Sunday, 11 May 2014

Boat Polishing

Cleaning sanding sealing and polishing are the processes involved in restoring an old GRP boat. Having spent the best part of a year doing this I now feel qualified and experienced enough to pass on a few hints and tips.

Firstly, there is no substitute for cleaning and washing. This is one of the most important tasks in the whole process. Dirty boats are covered in sand and grit if you don’t wash this film of dust off, it acts like a very coarse sandpaper and puts scratches and gouges into the gel coat – making the polishing task so much harder.

When the boat is clean you have to wash down with a product that will lift off any silicon which may have impregnated the gel coat through previous use of inappropriate polishes. There are several products that will do this, the cheapest I discovered was Acetone (bought in a DIY store rather than a chandlers).

There is a good deal of confusion about polishing products and processes. The best way I found to describe
the process was to think about a friend whose hobby was to find and polish stones. Basically he had a machine comprising a small metal drum turned by a tiny electric motor. The pebble was put in the machine along with a handful of coarse sand and the pebble was tumbled in the sand for days and days. Later the coarse sand was removed and finer grade sand was added in order to remove the scratches that the coarser grade material had made on the pebble. Each few days saw the removal of sand and the addition of finer and finer abrasive material. All the materials were abrasive but each one was less abrasive than the previous. Gradually the pebble ceased to look scratched and actually began to gleam. So it is with gel coat and the trick is to begin with the least abrasive, finest sandpaper you can get away with. The essential message is that although you are ‘sanding’, you are also polishing from day one.

I began to notice the ‘gleam’ in the gel coat when I got down to 1000 grade sandpaper and then the shine improved through 1500, 2000 to 3000 grade.

When you’re happy with the result you need to ‘seal’ the surface. This is where confusion can easily arise because different product manufacturers use a variety of terms – often their ‘sealers’ are described as ‘polishes’ and sometimes their polishes are not sealers. A good sealer contains materials that are absorbed by the Gel Coat, a polish simply sits on top and gleams. The sealer I used is a Starbrite product and I can really recommend it. The active ingredient is PTEF (don’t ask me for more technical information). The recommended process is to rub the sealer onto the Gel Coat and leave it to dry. After about 24 hours you can remove the residue with a soft clean cloth and then repeat the process a second time. On the second cleaning you should notice a deep lustre appearing under your cloth and the Gel Coat begins to feel less like plastic and more like porcelain. I inadvertently began to sand a small part that I had previously sealed and the difference was immediately noticeable. The sealed area was much harder – it felt and sounded different somehow under the sanding paper.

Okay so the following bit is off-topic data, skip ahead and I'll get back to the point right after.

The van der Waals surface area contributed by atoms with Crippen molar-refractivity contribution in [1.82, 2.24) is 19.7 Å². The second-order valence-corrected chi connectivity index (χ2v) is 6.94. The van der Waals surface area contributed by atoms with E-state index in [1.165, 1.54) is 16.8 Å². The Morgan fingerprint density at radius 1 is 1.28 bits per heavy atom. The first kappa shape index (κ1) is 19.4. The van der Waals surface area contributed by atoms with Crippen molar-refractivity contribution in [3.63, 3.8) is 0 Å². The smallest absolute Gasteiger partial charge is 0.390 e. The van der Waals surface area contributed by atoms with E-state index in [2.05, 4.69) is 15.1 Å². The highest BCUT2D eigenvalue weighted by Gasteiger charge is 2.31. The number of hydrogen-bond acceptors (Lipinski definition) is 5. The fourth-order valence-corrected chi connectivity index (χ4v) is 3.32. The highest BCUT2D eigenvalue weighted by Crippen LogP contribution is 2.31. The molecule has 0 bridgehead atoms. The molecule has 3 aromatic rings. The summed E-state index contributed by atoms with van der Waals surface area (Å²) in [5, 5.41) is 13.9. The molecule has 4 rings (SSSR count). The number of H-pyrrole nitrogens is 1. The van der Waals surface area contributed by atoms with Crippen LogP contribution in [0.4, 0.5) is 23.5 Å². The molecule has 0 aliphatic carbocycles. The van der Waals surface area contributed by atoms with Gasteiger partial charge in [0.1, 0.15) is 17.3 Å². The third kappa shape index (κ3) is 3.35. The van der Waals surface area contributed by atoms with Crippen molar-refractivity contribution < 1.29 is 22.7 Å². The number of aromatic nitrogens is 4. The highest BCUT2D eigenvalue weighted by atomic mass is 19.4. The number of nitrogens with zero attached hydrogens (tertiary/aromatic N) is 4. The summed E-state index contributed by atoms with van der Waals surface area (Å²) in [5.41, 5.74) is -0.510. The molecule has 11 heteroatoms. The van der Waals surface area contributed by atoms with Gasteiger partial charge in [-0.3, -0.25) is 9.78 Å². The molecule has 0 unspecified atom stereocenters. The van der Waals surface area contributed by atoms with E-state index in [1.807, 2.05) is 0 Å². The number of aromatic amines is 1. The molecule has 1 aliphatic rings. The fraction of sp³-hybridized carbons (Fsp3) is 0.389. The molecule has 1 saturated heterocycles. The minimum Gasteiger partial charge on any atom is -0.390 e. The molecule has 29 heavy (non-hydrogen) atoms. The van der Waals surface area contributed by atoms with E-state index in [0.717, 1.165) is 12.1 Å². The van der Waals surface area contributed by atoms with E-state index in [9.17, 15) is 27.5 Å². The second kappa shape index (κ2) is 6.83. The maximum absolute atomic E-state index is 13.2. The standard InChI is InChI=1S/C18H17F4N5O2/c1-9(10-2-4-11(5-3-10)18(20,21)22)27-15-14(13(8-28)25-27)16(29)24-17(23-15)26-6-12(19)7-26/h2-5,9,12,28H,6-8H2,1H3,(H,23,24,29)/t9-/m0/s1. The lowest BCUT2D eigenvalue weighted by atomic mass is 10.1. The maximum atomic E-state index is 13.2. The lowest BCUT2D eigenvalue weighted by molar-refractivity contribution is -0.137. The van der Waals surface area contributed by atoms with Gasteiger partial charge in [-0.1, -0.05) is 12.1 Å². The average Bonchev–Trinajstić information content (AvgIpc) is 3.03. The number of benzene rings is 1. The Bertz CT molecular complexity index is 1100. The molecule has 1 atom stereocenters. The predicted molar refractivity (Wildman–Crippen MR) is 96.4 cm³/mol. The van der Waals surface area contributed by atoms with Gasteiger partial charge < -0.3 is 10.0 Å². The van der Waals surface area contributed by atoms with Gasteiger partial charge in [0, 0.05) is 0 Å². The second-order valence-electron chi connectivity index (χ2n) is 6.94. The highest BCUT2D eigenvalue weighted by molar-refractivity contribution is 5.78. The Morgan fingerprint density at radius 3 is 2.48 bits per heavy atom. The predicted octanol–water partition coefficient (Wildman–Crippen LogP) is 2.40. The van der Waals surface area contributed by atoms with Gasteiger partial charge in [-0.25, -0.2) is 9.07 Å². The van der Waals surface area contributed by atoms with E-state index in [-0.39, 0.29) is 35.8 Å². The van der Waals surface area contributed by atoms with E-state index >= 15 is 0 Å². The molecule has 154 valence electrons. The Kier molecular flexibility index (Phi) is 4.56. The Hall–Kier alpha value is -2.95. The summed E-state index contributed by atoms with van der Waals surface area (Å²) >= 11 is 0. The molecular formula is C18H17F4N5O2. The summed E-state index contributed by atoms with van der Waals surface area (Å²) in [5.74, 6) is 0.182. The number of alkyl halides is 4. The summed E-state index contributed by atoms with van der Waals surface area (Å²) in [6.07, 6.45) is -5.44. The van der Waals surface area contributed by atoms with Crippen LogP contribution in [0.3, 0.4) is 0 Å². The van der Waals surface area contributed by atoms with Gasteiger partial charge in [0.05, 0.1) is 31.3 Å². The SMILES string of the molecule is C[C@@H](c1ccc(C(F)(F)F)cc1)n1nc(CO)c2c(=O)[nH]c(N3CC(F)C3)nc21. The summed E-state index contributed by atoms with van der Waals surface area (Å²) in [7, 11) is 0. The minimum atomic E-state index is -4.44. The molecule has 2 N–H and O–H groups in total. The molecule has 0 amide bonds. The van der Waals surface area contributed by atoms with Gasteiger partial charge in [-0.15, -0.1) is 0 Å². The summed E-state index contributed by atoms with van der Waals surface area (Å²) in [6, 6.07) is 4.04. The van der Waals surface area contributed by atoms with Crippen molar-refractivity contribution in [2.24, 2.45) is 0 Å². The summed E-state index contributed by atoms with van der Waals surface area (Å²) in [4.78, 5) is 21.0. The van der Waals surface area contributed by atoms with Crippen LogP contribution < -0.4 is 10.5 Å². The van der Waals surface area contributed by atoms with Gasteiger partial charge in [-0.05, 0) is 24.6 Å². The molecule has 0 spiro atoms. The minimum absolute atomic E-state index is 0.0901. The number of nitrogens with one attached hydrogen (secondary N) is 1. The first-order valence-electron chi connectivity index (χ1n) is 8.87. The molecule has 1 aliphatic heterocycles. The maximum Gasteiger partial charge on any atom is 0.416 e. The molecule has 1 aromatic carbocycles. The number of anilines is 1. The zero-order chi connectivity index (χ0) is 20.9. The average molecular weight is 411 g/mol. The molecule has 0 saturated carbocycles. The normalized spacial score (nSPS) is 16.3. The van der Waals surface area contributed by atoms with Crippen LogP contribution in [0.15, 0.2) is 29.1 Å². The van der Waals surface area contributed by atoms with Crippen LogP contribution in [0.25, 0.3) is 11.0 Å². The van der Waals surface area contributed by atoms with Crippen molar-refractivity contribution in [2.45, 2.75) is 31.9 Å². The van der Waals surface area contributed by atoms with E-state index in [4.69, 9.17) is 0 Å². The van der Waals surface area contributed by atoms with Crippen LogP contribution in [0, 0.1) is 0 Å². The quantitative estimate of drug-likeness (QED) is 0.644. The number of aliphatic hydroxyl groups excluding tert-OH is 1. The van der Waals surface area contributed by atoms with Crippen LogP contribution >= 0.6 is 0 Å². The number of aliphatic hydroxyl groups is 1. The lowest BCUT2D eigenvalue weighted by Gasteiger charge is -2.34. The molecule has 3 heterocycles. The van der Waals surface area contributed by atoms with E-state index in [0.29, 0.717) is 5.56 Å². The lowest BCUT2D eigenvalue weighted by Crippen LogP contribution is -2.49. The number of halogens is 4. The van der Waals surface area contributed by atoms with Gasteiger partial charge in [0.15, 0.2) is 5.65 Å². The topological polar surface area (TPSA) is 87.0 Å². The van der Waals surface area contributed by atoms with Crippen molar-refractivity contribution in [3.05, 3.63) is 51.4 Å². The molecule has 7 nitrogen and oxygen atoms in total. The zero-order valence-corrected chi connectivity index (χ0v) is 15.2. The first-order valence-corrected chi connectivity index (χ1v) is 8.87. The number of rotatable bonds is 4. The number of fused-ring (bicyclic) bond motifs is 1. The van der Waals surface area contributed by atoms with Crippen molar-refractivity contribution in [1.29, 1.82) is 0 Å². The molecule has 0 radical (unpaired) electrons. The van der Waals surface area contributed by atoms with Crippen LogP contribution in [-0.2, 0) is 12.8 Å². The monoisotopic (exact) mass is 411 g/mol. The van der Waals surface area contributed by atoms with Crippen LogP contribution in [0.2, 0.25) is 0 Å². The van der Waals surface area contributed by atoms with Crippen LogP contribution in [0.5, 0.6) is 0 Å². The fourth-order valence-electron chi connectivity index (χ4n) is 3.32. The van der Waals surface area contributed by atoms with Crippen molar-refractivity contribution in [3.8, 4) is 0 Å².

The final stage is to polish with a liquid marine polish and the shine should be outstanding. This final coat is cosmetic and temporary; the weather will degrade it over the season so you have to polish regularly to keep the glassy appearance. Even a dirty boat can take on a temporary glassy gleam if you polish it but for long lasting protection nothing beats a sealer on a clean surface. As I said I use Starbrite’s Premium Boat Polish with PTEF and was very impressed. I have no connection with the company by the way – simply passing on my experience and giving credit where it is due!

USA readers can obtain Starbrite Premium Boat Polish with PTEF here
Star brite Premium Marine Polish Boat Wax with PTEF, 16 oz

UK readers can obtain it here
Starbrite Premium Marine Polish with PTEF14 oz.(paste)



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